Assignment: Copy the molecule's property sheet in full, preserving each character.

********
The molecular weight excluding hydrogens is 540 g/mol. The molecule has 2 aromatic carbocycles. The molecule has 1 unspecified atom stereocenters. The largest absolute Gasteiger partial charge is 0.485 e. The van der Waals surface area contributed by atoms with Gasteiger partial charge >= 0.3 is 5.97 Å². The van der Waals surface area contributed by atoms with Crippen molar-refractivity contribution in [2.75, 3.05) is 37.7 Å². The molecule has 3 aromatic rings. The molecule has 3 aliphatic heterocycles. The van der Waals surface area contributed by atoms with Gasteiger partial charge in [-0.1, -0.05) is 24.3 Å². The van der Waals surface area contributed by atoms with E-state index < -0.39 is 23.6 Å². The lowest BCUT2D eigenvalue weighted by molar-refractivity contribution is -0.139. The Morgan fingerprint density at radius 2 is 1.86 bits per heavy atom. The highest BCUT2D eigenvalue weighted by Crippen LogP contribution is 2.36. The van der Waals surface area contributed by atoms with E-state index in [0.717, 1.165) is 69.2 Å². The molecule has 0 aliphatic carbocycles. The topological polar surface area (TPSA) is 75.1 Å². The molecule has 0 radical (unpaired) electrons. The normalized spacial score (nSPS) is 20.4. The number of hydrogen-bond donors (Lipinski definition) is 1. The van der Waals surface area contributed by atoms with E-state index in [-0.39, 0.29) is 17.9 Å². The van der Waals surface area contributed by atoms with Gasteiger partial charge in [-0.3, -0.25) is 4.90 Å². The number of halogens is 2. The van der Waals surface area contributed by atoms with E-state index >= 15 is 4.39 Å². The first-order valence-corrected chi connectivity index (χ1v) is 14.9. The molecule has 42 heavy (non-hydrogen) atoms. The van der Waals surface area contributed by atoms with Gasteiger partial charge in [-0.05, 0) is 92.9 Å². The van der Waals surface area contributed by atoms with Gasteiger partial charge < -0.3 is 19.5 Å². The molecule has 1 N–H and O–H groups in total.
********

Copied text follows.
The molecular weight excluding hydrogens is 540 g/mol. The molecule has 2 aromatic carbocycles. The molecule has 1 unspecified atom stereocenters. The largest absolute Gasteiger partial charge is 0.485 e. The van der Waals surface area contributed by atoms with Gasteiger partial charge >= 0.3 is 5.97 Å². The van der Waals surface area contributed by atoms with Crippen molar-refractivity contribution in [2.75, 3.05) is 37.7 Å². The molecule has 3 aromatic rings. The molecule has 3 aliphatic heterocycles. The van der Waals surface area contributed by atoms with Gasteiger partial charge in [-0.1, -0.05) is 24.3 Å². The van der Waals surface area contributed by atoms with E-state index < -0.39 is 23.6 Å². The lowest BCUT2D eigenvalue weighted by molar-refractivity contribution is -0.139. The Morgan fingerprint density at radius 2 is 1.86 bits per heavy atom. The highest BCUT2D eigenvalue weighted by Crippen LogP contribution is 2.36. The van der Waals surface area contributed by atoms with E-state index in [0.717, 1.165) is 69.2 Å². The molecule has 0 aliphatic carbocycles. The topological polar surface area (TPSA) is 75.1 Å². The molecule has 0 radical (unpaired) electrons. The normalized spacial score (nSPS) is 20.4. The number of hydrogen-bond donors (Lipinski definition) is 1. The van der Waals surface area contributed by atoms with E-state index in [-0.39, 0.29) is 17.9 Å². The van der Waals surface area contributed by atoms with Gasteiger partial charge in [-0.3, -0.25) is 4.90 Å². The number of halogens is 2. The van der Waals surface area contributed by atoms with E-state index >= 15 is 4.39 Å². The first-order valence-corrected chi connectivity index (χ1v) is 14.9. The molecule has 42 heavy (non-hydrogen) atoms. The van der Waals surface area contributed by atoms with Gasteiger partial charge in [-0.05, 0) is 92.9 Å². The van der Waals surface area contributed by atoms with Gasteiger partial charge < -0.3 is 19.5 Å². The molecule has 1 N–H and O–H groups in total.